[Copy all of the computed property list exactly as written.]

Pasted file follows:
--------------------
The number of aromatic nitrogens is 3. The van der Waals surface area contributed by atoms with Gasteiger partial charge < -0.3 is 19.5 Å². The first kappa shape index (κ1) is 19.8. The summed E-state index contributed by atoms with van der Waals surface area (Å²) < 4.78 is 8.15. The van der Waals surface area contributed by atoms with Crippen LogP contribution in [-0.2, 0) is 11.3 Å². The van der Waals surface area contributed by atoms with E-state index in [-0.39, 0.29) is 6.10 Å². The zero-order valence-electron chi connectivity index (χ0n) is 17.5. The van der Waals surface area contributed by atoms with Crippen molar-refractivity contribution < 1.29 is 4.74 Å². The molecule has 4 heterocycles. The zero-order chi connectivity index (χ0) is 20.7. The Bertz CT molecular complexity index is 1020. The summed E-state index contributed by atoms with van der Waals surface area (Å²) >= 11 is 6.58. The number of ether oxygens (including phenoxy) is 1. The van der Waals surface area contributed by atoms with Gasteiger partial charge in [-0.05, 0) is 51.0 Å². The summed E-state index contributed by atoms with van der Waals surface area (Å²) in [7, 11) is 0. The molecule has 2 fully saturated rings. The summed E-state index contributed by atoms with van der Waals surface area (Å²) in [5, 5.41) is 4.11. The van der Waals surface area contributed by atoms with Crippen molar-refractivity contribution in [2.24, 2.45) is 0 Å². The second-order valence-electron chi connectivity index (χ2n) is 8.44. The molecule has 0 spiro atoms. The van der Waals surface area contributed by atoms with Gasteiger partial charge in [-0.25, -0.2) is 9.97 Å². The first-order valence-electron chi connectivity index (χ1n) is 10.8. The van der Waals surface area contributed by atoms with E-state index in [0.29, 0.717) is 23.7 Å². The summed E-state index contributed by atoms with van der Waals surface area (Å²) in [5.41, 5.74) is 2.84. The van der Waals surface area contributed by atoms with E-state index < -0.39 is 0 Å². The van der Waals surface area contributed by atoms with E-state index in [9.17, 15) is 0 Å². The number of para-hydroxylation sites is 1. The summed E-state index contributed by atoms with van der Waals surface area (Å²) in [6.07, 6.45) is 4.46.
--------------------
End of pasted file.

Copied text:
The number of aromatic nitrogens is 3. The van der Waals surface area contributed by atoms with Gasteiger partial charge < -0.3 is 19.5 Å². The first kappa shape index (κ1) is 19.8. The summed E-state index contributed by atoms with van der Waals surface area (Å²) < 4.78 is 8.15. The van der Waals surface area contributed by atoms with Crippen LogP contribution in [-0.2, 0) is 11.3 Å². The van der Waals surface area contributed by atoms with E-state index in [-0.39, 0.29) is 6.10 Å². The zero-order valence-electron chi connectivity index (χ0n) is 17.5. The van der Waals surface area contributed by atoms with Crippen molar-refractivity contribution < 1.29 is 4.74 Å². The molecule has 4 heterocycles. The zero-order chi connectivity index (χ0) is 20.7. The Bertz CT molecular complexity index is 1020. The summed E-state index contributed by atoms with van der Waals surface area (Å²) >= 11 is 6.58. The number of ether oxygens (including phenoxy) is 1. The van der Waals surface area contributed by atoms with Gasteiger partial charge in [-0.05, 0) is 51.0 Å². The summed E-state index contributed by atoms with van der Waals surface area (Å²) in [7, 11) is 0. The molecule has 2 fully saturated rings. The summed E-state index contributed by atoms with van der Waals surface area (Å²) in [5, 5.41) is 4.11. The van der Waals surface area contributed by atoms with Crippen molar-refractivity contribution in [2.24, 2.45) is 0 Å². The second-order valence-electron chi connectivity index (χ2n) is 8.44. The molecule has 0 spiro atoms. The van der Waals surface area contributed by atoms with Gasteiger partial charge in [-0.25, -0.2) is 9.97 Å². The first-order valence-electron chi connectivity index (χ1n) is 10.8. The van der Waals surface area contributed by atoms with E-state index in [0.29, 0.717) is 23.7 Å². The summed E-state index contributed by atoms with van der Waals surface area (Å²) in [5.41, 5.74) is 2.84. The van der Waals surface area contributed by atoms with E-state index < -0.39 is 0 Å². The van der Waals surface area contributed by atoms with E-state index in [9.17, 15) is 0 Å². The number of para-hydroxylation sites is 1. The summed E-state index contributed by atoms with van der Waals surface area (Å²) in [6.07, 6.45) is 4.46.